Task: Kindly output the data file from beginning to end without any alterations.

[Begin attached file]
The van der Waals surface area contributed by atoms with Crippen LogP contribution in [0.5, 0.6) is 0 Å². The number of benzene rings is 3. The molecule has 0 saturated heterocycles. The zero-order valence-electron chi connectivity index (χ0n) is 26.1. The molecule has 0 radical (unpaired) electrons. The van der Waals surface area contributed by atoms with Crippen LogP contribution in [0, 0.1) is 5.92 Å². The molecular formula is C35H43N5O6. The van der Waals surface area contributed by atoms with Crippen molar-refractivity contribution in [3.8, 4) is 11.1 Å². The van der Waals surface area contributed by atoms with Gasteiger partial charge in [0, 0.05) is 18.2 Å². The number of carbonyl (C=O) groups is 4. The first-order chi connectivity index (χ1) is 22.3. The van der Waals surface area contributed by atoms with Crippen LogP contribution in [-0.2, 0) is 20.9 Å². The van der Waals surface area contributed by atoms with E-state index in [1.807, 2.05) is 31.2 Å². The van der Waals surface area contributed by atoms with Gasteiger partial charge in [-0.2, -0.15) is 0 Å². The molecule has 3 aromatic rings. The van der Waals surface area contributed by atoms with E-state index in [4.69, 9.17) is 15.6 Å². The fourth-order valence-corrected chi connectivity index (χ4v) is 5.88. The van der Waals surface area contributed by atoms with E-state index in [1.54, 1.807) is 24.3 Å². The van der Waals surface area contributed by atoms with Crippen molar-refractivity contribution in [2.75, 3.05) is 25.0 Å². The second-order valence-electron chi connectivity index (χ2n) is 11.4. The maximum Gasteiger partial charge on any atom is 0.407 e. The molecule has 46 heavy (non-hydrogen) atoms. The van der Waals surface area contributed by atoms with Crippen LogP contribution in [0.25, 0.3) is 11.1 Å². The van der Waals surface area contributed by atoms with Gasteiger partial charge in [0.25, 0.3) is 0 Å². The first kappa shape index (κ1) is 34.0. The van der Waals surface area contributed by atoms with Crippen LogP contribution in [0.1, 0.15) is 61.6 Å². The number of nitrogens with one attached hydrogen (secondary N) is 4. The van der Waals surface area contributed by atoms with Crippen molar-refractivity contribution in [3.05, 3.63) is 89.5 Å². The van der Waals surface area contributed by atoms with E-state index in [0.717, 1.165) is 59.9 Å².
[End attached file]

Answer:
The van der Waals surface area contributed by atoms with Crippen LogP contribution in [0.5, 0.6) is 0 Å². The number of benzene rings is 3. The molecule has 0 saturated heterocycles. The zero-order valence-electron chi connectivity index (χ0n) is 26.1. The molecule has 0 radical (unpaired) electrons. The van der Waals surface area contributed by atoms with Crippen LogP contribution in [0, 0.1) is 5.92 Å². The molecular formula is C35H43N5O6. The van der Waals surface area contributed by atoms with Crippen molar-refractivity contribution in [3.8, 4) is 11.1 Å². The van der Waals surface area contributed by atoms with Gasteiger partial charge in [0, 0.05) is 18.2 Å². The number of carbonyl (C=O) groups is 4. The first-order chi connectivity index (χ1) is 22.3. The van der Waals surface area contributed by atoms with Crippen LogP contribution in [-0.2, 0) is 20.9 Å². The van der Waals surface area contributed by atoms with E-state index in [1.807, 2.05) is 31.2 Å². The van der Waals surface area contributed by atoms with Gasteiger partial charge in [-0.2, -0.15) is 0 Å². The molecule has 3 aromatic rings. The van der Waals surface area contributed by atoms with E-state index in [4.69, 9.17) is 15.6 Å². The fourth-order valence-corrected chi connectivity index (χ4v) is 5.88. The van der Waals surface area contributed by atoms with E-state index in [1.54, 1.807) is 24.3 Å². The van der Waals surface area contributed by atoms with Crippen molar-refractivity contribution in [2.75, 3.05) is 25.0 Å². The second-order valence-electron chi connectivity index (χ2n) is 11.4. The maximum Gasteiger partial charge on any atom is 0.407 e. The molecule has 46 heavy (non-hydrogen) atoms. The van der Waals surface area contributed by atoms with Crippen LogP contribution in [0.25, 0.3) is 11.1 Å². The van der Waals surface area contributed by atoms with Gasteiger partial charge in [0.25, 0.3) is 0 Å². The first kappa shape index (κ1) is 34.0. The van der Waals surface area contributed by atoms with Crippen LogP contribution in [0.1, 0.15) is 61.6 Å². The number of nitrogens with one attached hydrogen (secondary N) is 4. The van der Waals surface area contributed by atoms with Crippen molar-refractivity contribution in [3.05, 3.63) is 89.5 Å². The van der Waals surface area contributed by atoms with E-state index in [0.717, 1.165) is 59.9 Å².